Join AWS if you need money but it comes at a cost. Leadership principles sounds good but people’s selfish behaviors ruin them by hiding their defficiencies. AWS truly does “reinvent” stuff but does not invent (huge difference). If you’re young and know zero tech history (anything before 2007) then your ignorance is your saving grace. I don’t plan on staying around AWS another year since the soul of who I am is slowly deteriorating.

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Post ID: @OP+19i6xQ4R

9 replies (most recent on top)

@yhie and the OP are SPOT ON! If it weren’t for the fact Bezos/Jassi and 2 levels below them have so much “f—k you” money, they’ll choose to ignore the sane people. HR, like all HR globally, are useless/powerless to do anything. If it weren’t for the fact the server/storage/network (the data center) infra basically “sells itself”, we’d be singing a different tune.

Re: the LP’s, I feel like this is some type of Ivy League/Fraternity thing. It’s like we are rushing to be part of a frat (day 1 principle) and being hazed every day. The only people amused in this analogy are the upper classmen (the AWS execs).

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Post ID: @Glem+19i6xQ4R

The original post sums up my feelings of AWS precisely. I have been here for 2 years, and I’m bored out of my mind because AWS is simply an IT shop for enterprises that no longer want to build a physical IT infrastructure. As person who has led innovation teams at successful startups, as well as large enterprises, there is no worse place to be.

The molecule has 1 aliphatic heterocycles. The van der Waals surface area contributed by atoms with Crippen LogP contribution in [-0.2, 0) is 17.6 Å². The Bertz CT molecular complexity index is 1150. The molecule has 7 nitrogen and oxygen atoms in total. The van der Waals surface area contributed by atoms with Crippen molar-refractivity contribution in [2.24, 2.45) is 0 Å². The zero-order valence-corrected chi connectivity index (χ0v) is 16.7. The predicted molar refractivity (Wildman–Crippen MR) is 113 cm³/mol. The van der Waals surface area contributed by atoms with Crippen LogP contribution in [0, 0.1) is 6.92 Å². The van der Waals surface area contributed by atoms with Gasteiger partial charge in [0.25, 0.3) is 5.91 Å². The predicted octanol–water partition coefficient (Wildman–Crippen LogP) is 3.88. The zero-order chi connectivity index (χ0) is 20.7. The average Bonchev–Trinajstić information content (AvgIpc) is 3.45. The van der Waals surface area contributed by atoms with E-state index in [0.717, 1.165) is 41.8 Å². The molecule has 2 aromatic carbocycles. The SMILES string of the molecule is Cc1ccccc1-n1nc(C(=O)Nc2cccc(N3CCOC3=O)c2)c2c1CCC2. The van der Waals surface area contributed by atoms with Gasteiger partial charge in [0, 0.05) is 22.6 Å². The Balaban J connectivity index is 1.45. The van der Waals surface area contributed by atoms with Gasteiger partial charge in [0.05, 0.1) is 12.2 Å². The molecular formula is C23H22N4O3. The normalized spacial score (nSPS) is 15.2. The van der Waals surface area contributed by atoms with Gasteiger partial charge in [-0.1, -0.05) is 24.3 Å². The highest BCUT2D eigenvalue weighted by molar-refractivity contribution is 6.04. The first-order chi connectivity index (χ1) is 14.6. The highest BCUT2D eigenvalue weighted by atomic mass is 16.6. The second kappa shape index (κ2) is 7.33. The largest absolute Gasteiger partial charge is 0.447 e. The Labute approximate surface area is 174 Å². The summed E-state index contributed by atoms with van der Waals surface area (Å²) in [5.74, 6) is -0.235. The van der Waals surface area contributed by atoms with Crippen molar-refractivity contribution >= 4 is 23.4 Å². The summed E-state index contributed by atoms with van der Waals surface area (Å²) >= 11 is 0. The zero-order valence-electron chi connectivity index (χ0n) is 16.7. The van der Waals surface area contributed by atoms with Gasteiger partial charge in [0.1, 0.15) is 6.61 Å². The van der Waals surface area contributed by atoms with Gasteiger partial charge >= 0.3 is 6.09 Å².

Getting things done here is nearly impossible. The “writing culture” does nothing but throw hurdles in front people with great ideas. Any and all novel innovation is stifled by the culture. The “long-timers” (people here 5+ years) are both unwilling and unable to change anything about how they operate. This is the very definition of a “day 2” mentality.

The company is not a place for free thinkers. An independent mindset is not welcome here. This is why so many people have to uncomfortably pretend to be in the cult. Yes. It is a cult. There are rituals (writing, group reading in silence, The LPs), mantras (Its always day 1, etc.), and even earned stripes in the form of badge colors showing tenure and seniority—not unlike the colored sashes earned in cults like NXIVM.